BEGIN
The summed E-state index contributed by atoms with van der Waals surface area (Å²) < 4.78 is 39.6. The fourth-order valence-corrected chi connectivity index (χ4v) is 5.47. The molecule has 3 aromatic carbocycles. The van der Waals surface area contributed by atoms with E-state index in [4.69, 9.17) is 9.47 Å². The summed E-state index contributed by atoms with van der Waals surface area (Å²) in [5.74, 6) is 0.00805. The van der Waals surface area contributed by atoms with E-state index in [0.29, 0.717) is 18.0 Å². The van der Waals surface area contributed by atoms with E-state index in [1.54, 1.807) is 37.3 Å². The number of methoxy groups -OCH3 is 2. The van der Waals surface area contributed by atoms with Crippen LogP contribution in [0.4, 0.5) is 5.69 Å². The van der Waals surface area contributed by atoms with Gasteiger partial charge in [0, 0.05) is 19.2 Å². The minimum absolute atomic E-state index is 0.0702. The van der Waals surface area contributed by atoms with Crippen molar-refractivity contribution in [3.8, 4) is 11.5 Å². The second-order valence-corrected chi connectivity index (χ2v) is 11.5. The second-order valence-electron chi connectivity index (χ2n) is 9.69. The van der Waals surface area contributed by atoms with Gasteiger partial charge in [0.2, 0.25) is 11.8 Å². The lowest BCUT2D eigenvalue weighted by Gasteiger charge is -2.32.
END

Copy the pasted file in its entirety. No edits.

The summed E-state index contributed by atoms with van der Waals surface area (Å²) < 4.78 is 39.6. The fourth-order valence-corrected chi connectivity index (χ4v) is 5.47. The molecule has 3 aromatic carbocycles. The van der Waals surface area contributed by atoms with E-state index in [4.69, 9.17) is 9.47 Å². The summed E-state index contributed by atoms with van der Waals surface area (Å²) in [5.74, 6) is 0.00805. The van der Waals surface area contributed by atoms with E-state index in [0.29, 0.717) is 18.0 Å². The van der Waals surface area contributed by atoms with E-state index in [1.54, 1.807) is 37.3 Å². The number of methoxy groups -OCH3 is 2. The van der Waals surface area contributed by atoms with Crippen LogP contribution in [0.4, 0.5) is 5.69 Å². The van der Waals surface area contributed by atoms with Gasteiger partial charge in [0, 0.05) is 19.2 Å². The minimum absolute atomic E-state index is 0.0702. The van der Waals surface area contributed by atoms with Crippen molar-refractivity contribution in [3.8, 4) is 11.5 Å². The second-order valence-corrected chi connectivity index (χ2v) is 11.5. The second-order valence-electron chi connectivity index (χ2n) is 9.69. The van der Waals surface area contributed by atoms with Gasteiger partial charge in [0.2, 0.25) is 11.8 Å². The lowest BCUT2D eigenvalue weighted by Gasteiger charge is -2.32.